Of the wizards who officiated in Marseille, he is for sure the less famous of the two. Certainly, residents and supporters of OM know Raymond Goethalsnicknamed the “Belgian wizard”, who carried the football club of the city on the roof of Europe one evening in May 1993. Fewer, on the other hand, remember Louis Gaufridy, a Marseille priest who ended up being burned at the stake for witchcraft one late afternoon in April 1611.
When the young Louis Gaufridy came down from his native valley in the upper Verdon to win Marseilles and officiating there as a priest in 1595, the Kingdom of France was preparing to turn the page on the massacre of Saint-Barthélemy and the war of religion. In 1598, Henri IV promulgates the edict of Nantes which acts of freedom of worship, on a part of the territory, for the Protestants. And when it comes to freedom, it would seem that the priest became the parish priest of Les Accoules, whose church located in the Panier was razed during the Revolution, took a few about his vow of chastity. It took him very badly. Its charm was its footstool for the stake. From charm to bewitchment, there is only one step, easily taken by his accusers.
His curse? Having “possessed” two young women of noble origin placed in the Ursuline convent and whose confessions Louis Gaufridy was responsible for collecting. Among them, Madeleine de Demandols, who came from a family of high Provençal lineage, provider of many knights, and whose troubled state worried the mother superior of the convent. Quickly, and obviously not ignorant about carnal relations, she learned that her young boarder had been seduced by Louis and transferred her immediately to the neighboring convent of Aix-en-Provence in 1609.
“There, confessed by Jean-Baptiste Romillon, founder of the Aix convent, she claims that her offender is a powerful magician who provoked her possession and took her to the sabbath, that sinister nocturnal assembly where sorcerers worship the devil, mate and treat each other to cannibalistic feasts”, summarizes Joris Astier, researcher in modern history, in a 2019 publication based, in particular, on two books written by contemporaries of the affair. Quickly, Louise Capeau, a second possessed of the same convent appears and the two young girls are sent to the sanctuary of Sainte-Baume to be exorcised there by the inquisitor of Avignon, Sébastien Michaëlis.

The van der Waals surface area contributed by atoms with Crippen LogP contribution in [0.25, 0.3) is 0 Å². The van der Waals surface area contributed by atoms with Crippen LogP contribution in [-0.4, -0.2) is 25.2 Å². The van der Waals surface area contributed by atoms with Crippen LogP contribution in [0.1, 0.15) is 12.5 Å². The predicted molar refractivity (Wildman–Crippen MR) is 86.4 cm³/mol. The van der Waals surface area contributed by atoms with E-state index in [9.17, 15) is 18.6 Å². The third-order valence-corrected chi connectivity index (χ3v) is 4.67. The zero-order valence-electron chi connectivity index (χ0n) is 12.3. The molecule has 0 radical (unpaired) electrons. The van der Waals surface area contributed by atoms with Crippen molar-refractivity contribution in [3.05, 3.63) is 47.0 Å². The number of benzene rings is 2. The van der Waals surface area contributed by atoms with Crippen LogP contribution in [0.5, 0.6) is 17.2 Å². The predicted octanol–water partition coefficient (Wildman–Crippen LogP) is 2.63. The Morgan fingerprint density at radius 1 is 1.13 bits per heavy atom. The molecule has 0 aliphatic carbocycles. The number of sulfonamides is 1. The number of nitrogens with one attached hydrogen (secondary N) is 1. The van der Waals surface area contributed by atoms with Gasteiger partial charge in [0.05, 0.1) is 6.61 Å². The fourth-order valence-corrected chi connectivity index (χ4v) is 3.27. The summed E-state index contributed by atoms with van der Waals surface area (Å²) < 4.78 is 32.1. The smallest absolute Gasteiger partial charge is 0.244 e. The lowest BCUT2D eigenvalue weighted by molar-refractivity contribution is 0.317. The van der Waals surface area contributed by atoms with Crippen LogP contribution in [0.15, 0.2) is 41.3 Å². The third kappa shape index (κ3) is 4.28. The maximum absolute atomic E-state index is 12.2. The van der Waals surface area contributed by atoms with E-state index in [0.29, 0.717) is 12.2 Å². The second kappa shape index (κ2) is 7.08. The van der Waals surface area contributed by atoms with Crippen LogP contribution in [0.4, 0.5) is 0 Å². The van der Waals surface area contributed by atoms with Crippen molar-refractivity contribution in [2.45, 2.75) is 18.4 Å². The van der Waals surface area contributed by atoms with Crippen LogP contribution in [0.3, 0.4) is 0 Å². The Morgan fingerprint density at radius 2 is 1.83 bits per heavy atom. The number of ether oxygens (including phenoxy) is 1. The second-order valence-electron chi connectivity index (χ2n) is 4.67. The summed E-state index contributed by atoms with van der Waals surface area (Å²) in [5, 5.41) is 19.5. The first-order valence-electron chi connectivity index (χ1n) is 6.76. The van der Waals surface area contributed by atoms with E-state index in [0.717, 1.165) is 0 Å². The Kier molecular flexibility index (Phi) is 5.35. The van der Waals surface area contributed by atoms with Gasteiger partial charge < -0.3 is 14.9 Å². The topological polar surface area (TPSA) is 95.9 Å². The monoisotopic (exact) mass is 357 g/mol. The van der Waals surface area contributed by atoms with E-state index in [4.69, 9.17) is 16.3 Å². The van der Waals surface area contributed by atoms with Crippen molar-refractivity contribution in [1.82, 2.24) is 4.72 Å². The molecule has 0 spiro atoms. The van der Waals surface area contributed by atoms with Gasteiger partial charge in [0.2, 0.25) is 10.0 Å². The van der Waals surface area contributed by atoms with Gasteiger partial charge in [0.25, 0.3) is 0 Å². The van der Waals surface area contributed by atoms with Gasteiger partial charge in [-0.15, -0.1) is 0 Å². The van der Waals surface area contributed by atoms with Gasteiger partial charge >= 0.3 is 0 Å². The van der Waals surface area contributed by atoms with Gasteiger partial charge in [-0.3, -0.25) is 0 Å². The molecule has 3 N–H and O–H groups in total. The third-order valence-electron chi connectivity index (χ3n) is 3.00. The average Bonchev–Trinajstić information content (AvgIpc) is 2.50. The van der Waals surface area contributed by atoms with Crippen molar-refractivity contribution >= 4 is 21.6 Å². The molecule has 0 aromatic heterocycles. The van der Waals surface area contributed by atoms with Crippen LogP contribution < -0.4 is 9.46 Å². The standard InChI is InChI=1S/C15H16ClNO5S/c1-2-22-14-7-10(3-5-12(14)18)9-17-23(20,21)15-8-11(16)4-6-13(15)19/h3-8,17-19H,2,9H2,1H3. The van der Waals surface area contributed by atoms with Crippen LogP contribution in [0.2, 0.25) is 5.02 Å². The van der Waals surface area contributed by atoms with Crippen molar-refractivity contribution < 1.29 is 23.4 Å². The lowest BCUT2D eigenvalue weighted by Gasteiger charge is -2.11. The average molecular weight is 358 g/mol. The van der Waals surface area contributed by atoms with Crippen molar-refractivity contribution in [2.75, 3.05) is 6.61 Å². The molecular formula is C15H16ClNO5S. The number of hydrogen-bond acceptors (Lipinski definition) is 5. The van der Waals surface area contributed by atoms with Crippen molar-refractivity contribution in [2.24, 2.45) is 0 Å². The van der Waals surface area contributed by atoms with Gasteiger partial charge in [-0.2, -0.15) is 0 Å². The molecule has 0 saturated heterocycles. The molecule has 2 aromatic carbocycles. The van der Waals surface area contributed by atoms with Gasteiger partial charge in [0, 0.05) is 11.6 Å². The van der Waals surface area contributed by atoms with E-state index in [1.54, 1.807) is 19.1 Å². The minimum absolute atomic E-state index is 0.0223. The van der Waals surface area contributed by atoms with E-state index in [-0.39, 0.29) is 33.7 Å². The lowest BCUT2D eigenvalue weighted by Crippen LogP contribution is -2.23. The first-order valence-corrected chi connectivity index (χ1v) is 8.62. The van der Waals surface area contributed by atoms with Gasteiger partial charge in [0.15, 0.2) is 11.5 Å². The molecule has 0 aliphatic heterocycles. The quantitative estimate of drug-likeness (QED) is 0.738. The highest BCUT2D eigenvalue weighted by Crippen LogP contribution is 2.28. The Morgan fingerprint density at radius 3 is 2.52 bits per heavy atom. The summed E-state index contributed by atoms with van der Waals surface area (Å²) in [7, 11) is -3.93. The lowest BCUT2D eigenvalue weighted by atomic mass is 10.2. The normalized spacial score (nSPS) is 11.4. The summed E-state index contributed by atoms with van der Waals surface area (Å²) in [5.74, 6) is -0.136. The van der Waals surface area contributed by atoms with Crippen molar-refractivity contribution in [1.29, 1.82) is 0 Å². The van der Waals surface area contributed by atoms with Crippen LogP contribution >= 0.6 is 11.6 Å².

The “possessions of Aix” go beyond the borders of Provence
The show that is given there “is a real theatre” continues the historian. Because the temporality of these events is hit hard by those of the history of France. On May 14, 1610, Henri IV, king of the “reconciliation” between Catholics and Protestants who promulgated the Edict of Nantes in 1598, is murdered by a devout Catholic. For the Church of France, it is then the moment to reaffirm the superiority of the Catholicism on its dissenting branch. And the windfall is beautiful with this good story of witchcraft with strong demons and devil’s marks. All the more so since the two young girls come from Protestant families. “Everything revolves around the confirmation of our holy Catholic faith”, writes the inquisitor Sébastien Michaëlis in The wonderful story, a work published on this affair shortly after Gaufridy’s death. Comments reported by Jean-Raymond Fanlo, professor of literature at the University of Aix-Marseille.